The Role of Defects and Metal States at the Metal-Semiconductor Interface

  • R. Ludeke
Part of the NATO ASI Series book series (NSSB, volume 195)


Previously proposed Schottky barrier models that attempt a microscopic description of the observed behavior fall basically into the categories of metal induced gap states (MIGS) models 1-5 and defect models.6-9 These two types of models are mutually exclusive, as the MIGS models generally ignore the influence of defects and the defect models, for their part, ignore the importance of screening by the metal. Historically the MIGS models preceded the others and were an outgrowth of Bardeen’s10 suggestion that a large density of interface states was responsible for the generally weak dependence of Schottky barrier heights on the metal (workfunction). Bardeen’s notion that these states derive from the semiconductor surface states (dangling bonds) was incorporated into the MIGS picture by Mele, et al. 3 and recently by Lefebvre, et al. 11, who considered the interaction of metallic states with the empty, cation-derived dangling bond states. The consequence of this interaction is the formation of broadened resonances which tail into the semiconductor bandgap. The rehybridization of the dangling bonds with the metallic states at the interface was not considered. In general the MIGS models encounter difficulties in the alignment of the metal-semiconductor bandstructures, a task which is model dependent.1,4 This problem was circumvented by aligning the MIGS with the charge neutrality level (CNL) of the semiconductor.5’12 The MIGS models are often more successful at estimating the index of interface behavior S\(\left( {S \equiv d\Phi _b^n/d{x_m}} \right)\) where \(\Phi _b^n\) represents the Schottky barrier height for an n-type semiconductor and Xm the Pauling electronegativity of the metal13) since this quantity is insensitive to the magnitude of \(\Phi {}_b^n\), and strongly dependent only on the inverse of the interface density of states Ds.14 Various approaches to calculate Ds have been reported, ranging from self-consistent pseudopotential methods,2 which gave the best agreement with experiment, scaling approaches based on the mean optical gap,3 which give poorer agreement, to one-dimensional model calculations,4 which agree even less with experimental results.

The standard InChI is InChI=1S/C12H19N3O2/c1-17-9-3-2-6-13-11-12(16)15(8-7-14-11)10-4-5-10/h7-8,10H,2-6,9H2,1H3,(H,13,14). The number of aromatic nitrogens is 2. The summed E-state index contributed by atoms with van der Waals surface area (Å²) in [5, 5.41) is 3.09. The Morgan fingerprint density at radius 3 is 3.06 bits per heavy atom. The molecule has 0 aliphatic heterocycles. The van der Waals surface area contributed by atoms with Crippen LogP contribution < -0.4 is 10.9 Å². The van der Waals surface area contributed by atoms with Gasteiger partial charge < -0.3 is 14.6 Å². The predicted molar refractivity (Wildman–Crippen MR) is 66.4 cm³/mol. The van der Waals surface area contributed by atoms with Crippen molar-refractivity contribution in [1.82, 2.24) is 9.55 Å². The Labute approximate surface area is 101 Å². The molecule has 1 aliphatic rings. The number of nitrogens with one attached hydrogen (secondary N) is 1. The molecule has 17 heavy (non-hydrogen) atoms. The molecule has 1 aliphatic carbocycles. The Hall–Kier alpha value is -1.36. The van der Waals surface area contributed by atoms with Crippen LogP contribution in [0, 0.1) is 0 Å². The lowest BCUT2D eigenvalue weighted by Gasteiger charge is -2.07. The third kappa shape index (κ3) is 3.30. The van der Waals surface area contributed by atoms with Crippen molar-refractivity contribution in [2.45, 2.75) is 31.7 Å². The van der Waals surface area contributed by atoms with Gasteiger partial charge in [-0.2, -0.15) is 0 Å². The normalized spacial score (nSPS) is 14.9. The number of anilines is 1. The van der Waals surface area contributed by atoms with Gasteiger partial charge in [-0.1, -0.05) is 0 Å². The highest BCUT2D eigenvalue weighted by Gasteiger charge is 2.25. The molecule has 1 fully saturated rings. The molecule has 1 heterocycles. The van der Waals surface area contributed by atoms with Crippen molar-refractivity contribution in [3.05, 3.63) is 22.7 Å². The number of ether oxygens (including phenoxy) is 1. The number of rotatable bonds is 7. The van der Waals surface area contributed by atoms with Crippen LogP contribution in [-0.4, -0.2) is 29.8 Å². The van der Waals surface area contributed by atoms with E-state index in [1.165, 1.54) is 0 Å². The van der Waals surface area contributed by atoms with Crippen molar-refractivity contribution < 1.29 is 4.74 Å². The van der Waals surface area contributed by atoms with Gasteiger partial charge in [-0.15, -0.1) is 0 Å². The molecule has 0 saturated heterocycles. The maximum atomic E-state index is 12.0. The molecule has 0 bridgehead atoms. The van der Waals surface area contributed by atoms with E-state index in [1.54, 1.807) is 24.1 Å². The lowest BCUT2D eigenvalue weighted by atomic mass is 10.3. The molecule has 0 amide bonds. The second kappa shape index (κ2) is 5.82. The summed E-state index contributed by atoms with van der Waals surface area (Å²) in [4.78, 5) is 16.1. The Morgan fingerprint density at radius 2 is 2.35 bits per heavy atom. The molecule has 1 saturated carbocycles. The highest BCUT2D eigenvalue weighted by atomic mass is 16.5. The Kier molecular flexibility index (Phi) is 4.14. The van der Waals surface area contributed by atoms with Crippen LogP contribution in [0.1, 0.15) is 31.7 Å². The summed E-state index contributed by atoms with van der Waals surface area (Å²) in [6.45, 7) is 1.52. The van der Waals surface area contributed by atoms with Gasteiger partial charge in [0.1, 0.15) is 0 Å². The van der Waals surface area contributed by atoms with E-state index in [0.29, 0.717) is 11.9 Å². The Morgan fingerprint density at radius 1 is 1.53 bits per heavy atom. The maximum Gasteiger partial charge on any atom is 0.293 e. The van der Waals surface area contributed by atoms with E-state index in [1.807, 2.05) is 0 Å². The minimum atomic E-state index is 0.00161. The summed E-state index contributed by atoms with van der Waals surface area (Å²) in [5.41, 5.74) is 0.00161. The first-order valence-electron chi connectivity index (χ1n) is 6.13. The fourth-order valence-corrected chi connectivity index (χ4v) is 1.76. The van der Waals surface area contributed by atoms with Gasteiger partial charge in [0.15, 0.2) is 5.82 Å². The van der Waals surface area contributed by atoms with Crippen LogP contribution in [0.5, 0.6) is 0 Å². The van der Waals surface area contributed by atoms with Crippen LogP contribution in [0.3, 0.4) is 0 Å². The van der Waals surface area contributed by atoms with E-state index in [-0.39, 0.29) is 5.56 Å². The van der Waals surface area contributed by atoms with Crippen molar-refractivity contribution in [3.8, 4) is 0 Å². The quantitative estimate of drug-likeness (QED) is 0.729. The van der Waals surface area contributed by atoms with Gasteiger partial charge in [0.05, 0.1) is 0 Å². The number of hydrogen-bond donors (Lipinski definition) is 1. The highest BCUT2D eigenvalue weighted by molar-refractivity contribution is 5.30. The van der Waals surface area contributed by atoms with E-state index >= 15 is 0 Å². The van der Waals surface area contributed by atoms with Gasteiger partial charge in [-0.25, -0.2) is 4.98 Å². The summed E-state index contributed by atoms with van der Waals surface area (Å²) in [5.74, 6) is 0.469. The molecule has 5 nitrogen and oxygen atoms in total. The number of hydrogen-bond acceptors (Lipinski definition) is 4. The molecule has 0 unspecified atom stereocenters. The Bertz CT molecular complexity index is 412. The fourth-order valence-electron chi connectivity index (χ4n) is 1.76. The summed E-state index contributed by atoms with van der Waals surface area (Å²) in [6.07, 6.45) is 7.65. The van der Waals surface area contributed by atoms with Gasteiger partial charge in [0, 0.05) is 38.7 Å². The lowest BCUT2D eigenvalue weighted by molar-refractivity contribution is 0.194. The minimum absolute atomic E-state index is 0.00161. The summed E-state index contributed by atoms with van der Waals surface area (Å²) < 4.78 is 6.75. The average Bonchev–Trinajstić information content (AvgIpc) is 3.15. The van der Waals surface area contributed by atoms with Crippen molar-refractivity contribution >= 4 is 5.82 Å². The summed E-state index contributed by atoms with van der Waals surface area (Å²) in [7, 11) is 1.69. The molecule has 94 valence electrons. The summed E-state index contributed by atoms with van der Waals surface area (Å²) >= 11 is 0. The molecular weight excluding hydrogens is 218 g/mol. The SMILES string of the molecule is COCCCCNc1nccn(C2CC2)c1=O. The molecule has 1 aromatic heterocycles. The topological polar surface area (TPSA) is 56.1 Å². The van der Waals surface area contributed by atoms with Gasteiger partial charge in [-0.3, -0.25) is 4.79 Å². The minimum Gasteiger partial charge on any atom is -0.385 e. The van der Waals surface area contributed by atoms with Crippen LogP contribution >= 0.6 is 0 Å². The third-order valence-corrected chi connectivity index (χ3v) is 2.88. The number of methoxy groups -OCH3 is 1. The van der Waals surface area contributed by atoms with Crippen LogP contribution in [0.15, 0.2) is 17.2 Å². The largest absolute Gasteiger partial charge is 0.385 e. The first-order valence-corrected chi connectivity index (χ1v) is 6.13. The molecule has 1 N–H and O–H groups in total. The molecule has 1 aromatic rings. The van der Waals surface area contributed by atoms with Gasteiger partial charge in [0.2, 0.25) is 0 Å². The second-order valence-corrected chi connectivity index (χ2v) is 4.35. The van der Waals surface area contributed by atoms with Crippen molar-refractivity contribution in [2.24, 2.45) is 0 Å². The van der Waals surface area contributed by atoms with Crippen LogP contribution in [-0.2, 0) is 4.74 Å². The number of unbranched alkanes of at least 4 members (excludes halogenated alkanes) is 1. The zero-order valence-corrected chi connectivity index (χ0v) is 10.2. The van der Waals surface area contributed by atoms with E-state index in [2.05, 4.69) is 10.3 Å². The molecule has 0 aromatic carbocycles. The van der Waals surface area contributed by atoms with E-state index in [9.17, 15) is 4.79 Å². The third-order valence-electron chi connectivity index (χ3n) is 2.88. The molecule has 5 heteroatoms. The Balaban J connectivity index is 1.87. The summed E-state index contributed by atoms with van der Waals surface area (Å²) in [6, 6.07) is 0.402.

Schottky Barrier Metallic State Defect Level Schottky Barrier Height Interface Behavior 
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Copyright information

© Plenum Press, New York 1989

Authors and Affiliations

  • R. Ludeke
    • 1
  1. 1.IBM T.J. Watson Research CenterYorktown HeightsUSA

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